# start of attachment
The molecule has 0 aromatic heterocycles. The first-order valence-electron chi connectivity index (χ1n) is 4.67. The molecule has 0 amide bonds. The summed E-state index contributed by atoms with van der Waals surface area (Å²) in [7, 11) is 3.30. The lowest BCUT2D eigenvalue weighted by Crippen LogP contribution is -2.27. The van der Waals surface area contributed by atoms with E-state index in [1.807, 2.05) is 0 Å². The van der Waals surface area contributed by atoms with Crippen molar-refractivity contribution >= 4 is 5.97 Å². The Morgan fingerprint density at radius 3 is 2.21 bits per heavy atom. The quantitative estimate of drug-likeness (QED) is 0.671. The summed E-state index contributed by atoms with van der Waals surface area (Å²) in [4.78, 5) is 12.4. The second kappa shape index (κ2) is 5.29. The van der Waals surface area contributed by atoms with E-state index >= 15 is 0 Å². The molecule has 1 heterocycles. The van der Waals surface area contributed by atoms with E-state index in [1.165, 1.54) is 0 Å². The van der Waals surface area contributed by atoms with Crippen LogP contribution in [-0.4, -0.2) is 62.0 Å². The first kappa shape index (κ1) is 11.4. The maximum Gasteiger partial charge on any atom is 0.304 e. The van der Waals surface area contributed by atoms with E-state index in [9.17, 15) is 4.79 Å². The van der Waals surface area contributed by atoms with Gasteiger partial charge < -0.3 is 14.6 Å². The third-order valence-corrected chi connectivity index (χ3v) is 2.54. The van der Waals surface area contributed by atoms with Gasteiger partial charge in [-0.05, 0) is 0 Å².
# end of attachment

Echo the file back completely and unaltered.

The molecule has 0 aromatic heterocycles. The first-order valence-electron chi connectivity index (χ1n) is 4.67. The molecule has 0 amide bonds. The summed E-state index contributed by atoms with van der Waals surface area (Å²) in [7, 11) is 3.30. The lowest BCUT2D eigenvalue weighted by Crippen LogP contribution is -2.27. The van der Waals surface area contributed by atoms with E-state index in [1.807, 2.05) is 0 Å². The van der Waals surface area contributed by atoms with Crippen molar-refractivity contribution >= 4 is 5.97 Å². The Morgan fingerprint density at radius 3 is 2.21 bits per heavy atom. The quantitative estimate of drug-likeness (QED) is 0.671. The summed E-state index contributed by atoms with van der Waals surface area (Å²) in [4.78, 5) is 12.4. The second kappa shape index (κ2) is 5.29. The van der Waals surface area contributed by atoms with E-state index >= 15 is 0 Å². The molecule has 1 heterocycles. The van der Waals surface area contributed by atoms with E-state index in [1.165, 1.54) is 0 Å². The van der Waals surface area contributed by atoms with Crippen LogP contribution in [-0.4, -0.2) is 62.0 Å². The first kappa shape index (κ1) is 11.4. The maximum Gasteiger partial charge on any atom is 0.304 e. The van der Waals surface area contributed by atoms with E-state index in [9.17, 15) is 4.79 Å². The van der Waals surface area contributed by atoms with Gasteiger partial charge < -0.3 is 14.6 Å². The third-order valence-corrected chi connectivity index (χ3v) is 2.54. The van der Waals surface area contributed by atoms with Gasteiger partial charge in [-0.05, 0) is 0 Å².